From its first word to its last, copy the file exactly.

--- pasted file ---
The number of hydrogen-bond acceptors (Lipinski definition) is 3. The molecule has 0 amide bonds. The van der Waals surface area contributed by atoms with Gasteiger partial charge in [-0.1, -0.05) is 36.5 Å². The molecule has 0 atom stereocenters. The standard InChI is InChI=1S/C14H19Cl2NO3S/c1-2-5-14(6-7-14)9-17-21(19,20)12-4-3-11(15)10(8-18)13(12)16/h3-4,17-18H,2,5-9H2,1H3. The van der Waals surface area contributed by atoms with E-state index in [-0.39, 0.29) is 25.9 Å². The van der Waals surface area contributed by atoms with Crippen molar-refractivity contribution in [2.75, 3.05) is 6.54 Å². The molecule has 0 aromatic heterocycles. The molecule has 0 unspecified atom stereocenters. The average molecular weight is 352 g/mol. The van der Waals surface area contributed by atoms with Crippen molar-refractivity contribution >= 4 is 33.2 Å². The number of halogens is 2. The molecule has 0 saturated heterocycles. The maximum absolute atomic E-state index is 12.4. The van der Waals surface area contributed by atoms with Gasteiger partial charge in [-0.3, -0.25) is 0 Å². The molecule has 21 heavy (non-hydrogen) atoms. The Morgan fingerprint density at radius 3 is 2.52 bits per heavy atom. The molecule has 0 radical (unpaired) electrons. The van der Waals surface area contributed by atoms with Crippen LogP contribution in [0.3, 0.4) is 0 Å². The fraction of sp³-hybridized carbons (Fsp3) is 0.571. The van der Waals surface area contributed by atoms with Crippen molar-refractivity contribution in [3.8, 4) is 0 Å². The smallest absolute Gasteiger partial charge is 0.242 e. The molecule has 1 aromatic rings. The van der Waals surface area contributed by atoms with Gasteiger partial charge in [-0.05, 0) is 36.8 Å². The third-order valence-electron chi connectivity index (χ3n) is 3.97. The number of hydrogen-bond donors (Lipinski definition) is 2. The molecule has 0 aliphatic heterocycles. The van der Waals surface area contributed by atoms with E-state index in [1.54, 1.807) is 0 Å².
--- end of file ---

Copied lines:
The number of hydrogen-bond acceptors (Lipinski definition) is 3. The molecule has 0 amide bonds. The van der Waals surface area contributed by atoms with Gasteiger partial charge in [-0.1, -0.05) is 36.5 Å². The molecule has 0 atom stereocenters. The standard InChI is InChI=1S/C14H19Cl2NO3S/c1-2-5-14(6-7-14)9-17-21(19,20)12-4-3-11(15)10(8-18)13(12)16/h3-4,17-18H,2,5-9H2,1H3. The van der Waals surface area contributed by atoms with E-state index in [-0.39, 0.29) is 25.9 Å². The van der Waals surface area contributed by atoms with Crippen molar-refractivity contribution in [2.75, 3.05) is 6.54 Å². The molecule has 0 aromatic heterocycles. The molecule has 0 unspecified atom stereocenters. The average molecular weight is 352 g/mol. The van der Waals surface area contributed by atoms with Crippen molar-refractivity contribution >= 4 is 33.2 Å². The number of halogens is 2. The molecule has 0 saturated heterocycles. The maximum absolute atomic E-state index is 12.4. The van der Waals surface area contributed by atoms with Gasteiger partial charge in [-0.3, -0.25) is 0 Å². The molecule has 21 heavy (non-hydrogen) atoms. The Morgan fingerprint density at radius 3 is 2.52 bits per heavy atom. The molecule has 0 radical (unpaired) electrons. The van der Waals surface area contributed by atoms with Crippen LogP contribution in [0.3, 0.4) is 0 Å². The fraction of sp³-hybridized carbons (Fsp3) is 0.571. The van der Waals surface area contributed by atoms with Crippen molar-refractivity contribution in [3.8, 4) is 0 Å². The smallest absolute Gasteiger partial charge is 0.242 e. The molecule has 1 aromatic rings. The van der Waals surface area contributed by atoms with Gasteiger partial charge in [-0.05, 0) is 36.8 Å². The third-order valence-electron chi connectivity index (χ3n) is 3.97. The number of hydrogen-bond donors (Lipinski definition) is 2. The molecule has 0 aliphatic heterocycles. The van der Waals surface area contributed by atoms with E-state index in [1.54, 1.807) is 0 Å².